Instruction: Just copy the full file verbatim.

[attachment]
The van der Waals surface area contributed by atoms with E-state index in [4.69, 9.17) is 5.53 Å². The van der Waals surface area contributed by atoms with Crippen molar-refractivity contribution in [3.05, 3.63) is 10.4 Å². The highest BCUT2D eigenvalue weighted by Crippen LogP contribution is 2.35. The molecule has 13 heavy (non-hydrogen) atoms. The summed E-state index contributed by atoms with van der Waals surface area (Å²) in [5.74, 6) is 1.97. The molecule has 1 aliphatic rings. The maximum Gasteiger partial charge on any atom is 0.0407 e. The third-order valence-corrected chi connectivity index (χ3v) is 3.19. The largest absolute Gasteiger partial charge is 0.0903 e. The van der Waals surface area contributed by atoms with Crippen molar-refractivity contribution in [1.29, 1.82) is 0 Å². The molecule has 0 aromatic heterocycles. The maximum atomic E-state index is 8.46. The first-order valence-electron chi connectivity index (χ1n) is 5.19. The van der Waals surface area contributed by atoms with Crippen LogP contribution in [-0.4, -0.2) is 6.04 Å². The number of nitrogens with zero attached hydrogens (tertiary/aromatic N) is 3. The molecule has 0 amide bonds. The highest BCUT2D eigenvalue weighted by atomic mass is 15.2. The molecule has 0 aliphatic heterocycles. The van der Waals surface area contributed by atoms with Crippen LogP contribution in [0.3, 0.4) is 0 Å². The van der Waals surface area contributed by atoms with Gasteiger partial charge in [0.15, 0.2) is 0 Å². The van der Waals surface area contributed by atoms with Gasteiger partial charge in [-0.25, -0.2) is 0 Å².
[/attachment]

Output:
The van der Waals surface area contributed by atoms with E-state index in [4.69, 9.17) is 5.53 Å². The van der Waals surface area contributed by atoms with Crippen molar-refractivity contribution in [3.05, 3.63) is 10.4 Å². The highest BCUT2D eigenvalue weighted by Crippen LogP contribution is 2.35. The molecule has 13 heavy (non-hydrogen) atoms. The summed E-state index contributed by atoms with van der Waals surface area (Å²) in [5.74, 6) is 1.97. The molecule has 1 aliphatic rings. The maximum Gasteiger partial charge on any atom is 0.0407 e. The third-order valence-corrected chi connectivity index (χ3v) is 3.19. The largest absolute Gasteiger partial charge is 0.0903 e. The van der Waals surface area contributed by atoms with Crippen molar-refractivity contribution in [1.29, 1.82) is 0 Å². The molecule has 0 aromatic heterocycles. The maximum atomic E-state index is 8.46. The first-order valence-electron chi connectivity index (χ1n) is 5.19. The van der Waals surface area contributed by atoms with Crippen LogP contribution in [-0.4, -0.2) is 6.04 Å². The number of nitrogens with zero attached hydrogens (tertiary/aromatic N) is 3. The molecule has 0 amide bonds. The highest BCUT2D eigenvalue weighted by atomic mass is 15.2. The molecule has 0 aliphatic heterocycles. The van der Waals surface area contributed by atoms with Crippen LogP contribution in [0.3, 0.4) is 0 Å². The van der Waals surface area contributed by atoms with Gasteiger partial charge in [0.15, 0.2) is 0 Å². The van der Waals surface area contributed by atoms with Gasteiger partial charge in [-0.25, -0.2) is 0 Å².